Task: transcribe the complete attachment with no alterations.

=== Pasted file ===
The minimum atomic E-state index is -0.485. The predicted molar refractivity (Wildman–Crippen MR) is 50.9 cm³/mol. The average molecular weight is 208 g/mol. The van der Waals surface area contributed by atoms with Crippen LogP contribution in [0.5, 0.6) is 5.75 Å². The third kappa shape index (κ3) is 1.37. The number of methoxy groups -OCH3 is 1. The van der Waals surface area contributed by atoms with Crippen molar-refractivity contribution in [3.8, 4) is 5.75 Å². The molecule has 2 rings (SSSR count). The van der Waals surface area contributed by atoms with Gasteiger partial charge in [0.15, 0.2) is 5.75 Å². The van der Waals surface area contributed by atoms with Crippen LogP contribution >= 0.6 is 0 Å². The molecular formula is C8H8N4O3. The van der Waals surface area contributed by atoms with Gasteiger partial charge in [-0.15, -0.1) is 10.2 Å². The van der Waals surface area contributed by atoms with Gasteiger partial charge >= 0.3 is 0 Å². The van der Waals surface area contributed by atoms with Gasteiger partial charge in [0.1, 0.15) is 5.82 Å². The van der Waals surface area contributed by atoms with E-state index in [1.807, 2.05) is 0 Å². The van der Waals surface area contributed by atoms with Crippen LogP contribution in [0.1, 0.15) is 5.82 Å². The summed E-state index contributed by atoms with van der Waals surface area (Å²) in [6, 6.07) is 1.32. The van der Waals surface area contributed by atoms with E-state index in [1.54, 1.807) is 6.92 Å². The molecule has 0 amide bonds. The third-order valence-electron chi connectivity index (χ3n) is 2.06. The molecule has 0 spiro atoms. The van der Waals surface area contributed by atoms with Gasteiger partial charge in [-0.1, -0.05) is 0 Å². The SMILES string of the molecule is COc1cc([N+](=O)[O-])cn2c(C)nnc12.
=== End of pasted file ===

The minimum atomic E-state index is -0.485. The predicted molar refractivity (Wildman–Crippen MR) is 50.9 cm³/mol. The average molecular weight is 208 g/mol. The van der Waals surface area contributed by atoms with Crippen LogP contribution in [0.5, 0.6) is 5.75 Å². The third kappa shape index (κ3) is 1.37. The number of methoxy groups -OCH3 is 1. The van der Waals surface area contributed by atoms with Crippen molar-refractivity contribution in [3.8, 4) is 5.75 Å². The molecule has 2 rings (SSSR count). The van der Waals surface area contributed by atoms with Gasteiger partial charge in [0.15, 0.2) is 5.75 Å². The van der Waals surface area contributed by atoms with Crippen LogP contribution >= 0.6 is 0 Å². The molecular formula is C8H8N4O3. The van der Waals surface area contributed by atoms with Gasteiger partial charge in [-0.15, -0.1) is 10.2 Å². The van der Waals surface area contributed by atoms with Gasteiger partial charge >= 0.3 is 0 Å². The van der Waals surface area contributed by atoms with Gasteiger partial charge in [0.1, 0.15) is 5.82 Å². The van der Waals surface area contributed by atoms with E-state index in [1.807, 2.05) is 0 Å². The van der Waals surface area contributed by atoms with Crippen LogP contribution in [0.1, 0.15) is 5.82 Å². The summed E-state index contributed by atoms with van der Waals surface area (Å²) in [6, 6.07) is 1.32. The van der Waals surface area contributed by atoms with E-state index in [1.54, 1.807) is 6.92 Å². The molecule has 0 amide bonds. The third-order valence-electron chi connectivity index (χ3n) is 2.06. The molecule has 0 spiro atoms. The van der Waals surface area contributed by atoms with Gasteiger partial charge in [-0.1, -0.05) is 0 Å². The SMILES string of the molecule is COc1cc([N+](=O)[O-])cn2c(C)nnc12.